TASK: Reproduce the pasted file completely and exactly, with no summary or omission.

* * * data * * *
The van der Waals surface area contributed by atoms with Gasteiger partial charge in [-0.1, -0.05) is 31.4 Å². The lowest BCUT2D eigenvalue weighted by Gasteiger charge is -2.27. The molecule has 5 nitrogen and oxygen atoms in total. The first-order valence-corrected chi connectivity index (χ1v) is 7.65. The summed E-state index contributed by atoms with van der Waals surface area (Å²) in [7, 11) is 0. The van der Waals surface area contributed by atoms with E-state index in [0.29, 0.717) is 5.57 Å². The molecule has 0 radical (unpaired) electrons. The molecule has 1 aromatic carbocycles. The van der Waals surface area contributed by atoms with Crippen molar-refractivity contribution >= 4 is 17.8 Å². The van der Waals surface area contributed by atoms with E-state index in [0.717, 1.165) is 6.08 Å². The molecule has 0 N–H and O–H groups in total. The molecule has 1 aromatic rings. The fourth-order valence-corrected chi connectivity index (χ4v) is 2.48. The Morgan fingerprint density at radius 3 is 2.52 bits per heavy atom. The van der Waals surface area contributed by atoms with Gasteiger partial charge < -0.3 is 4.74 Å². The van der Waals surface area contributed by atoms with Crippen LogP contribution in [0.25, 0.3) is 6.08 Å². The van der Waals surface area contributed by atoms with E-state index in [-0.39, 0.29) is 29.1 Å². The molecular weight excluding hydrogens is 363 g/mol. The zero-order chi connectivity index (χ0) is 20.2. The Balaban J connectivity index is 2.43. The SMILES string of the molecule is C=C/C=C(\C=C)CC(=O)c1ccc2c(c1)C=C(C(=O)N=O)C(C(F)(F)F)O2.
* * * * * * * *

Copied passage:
The van der Waals surface area contributed by atoms with Gasteiger partial charge in [-0.1, -0.05) is 31.4 Å². The lowest BCUT2D eigenvalue weighted by Gasteiger charge is -2.27. The molecule has 5 nitrogen and oxygen atoms in total. The first-order valence-corrected chi connectivity index (χ1v) is 7.65. The summed E-state index contributed by atoms with van der Waals surface area (Å²) in [7, 11) is 0. The van der Waals surface area contributed by atoms with E-state index in [0.29, 0.717) is 5.57 Å². The molecule has 0 radical (unpaired) electrons. The molecule has 1 aromatic carbocycles. The van der Waals surface area contributed by atoms with Crippen molar-refractivity contribution >= 4 is 17.8 Å². The van der Waals surface area contributed by atoms with E-state index in [0.717, 1.165) is 6.08 Å². The molecule has 0 N–H and O–H groups in total. The molecule has 1 aromatic rings. The fourth-order valence-corrected chi connectivity index (χ4v) is 2.48. The Morgan fingerprint density at radius 3 is 2.52 bits per heavy atom. The van der Waals surface area contributed by atoms with Gasteiger partial charge < -0.3 is 4.74 Å². The van der Waals surface area contributed by atoms with Crippen LogP contribution in [0.25, 0.3) is 6.08 Å². The van der Waals surface area contributed by atoms with E-state index in [-0.39, 0.29) is 29.1 Å². The molecular weight excluding hydrogens is 363 g/mol. The zero-order chi connectivity index (χ0) is 20.2. The Balaban J connectivity index is 2.43. The SMILES string of the molecule is C=C/C=C(\C=C)CC(=O)c1ccc2c(c1)C=C(C(=O)N=O)C(C(F)(F)F)O2.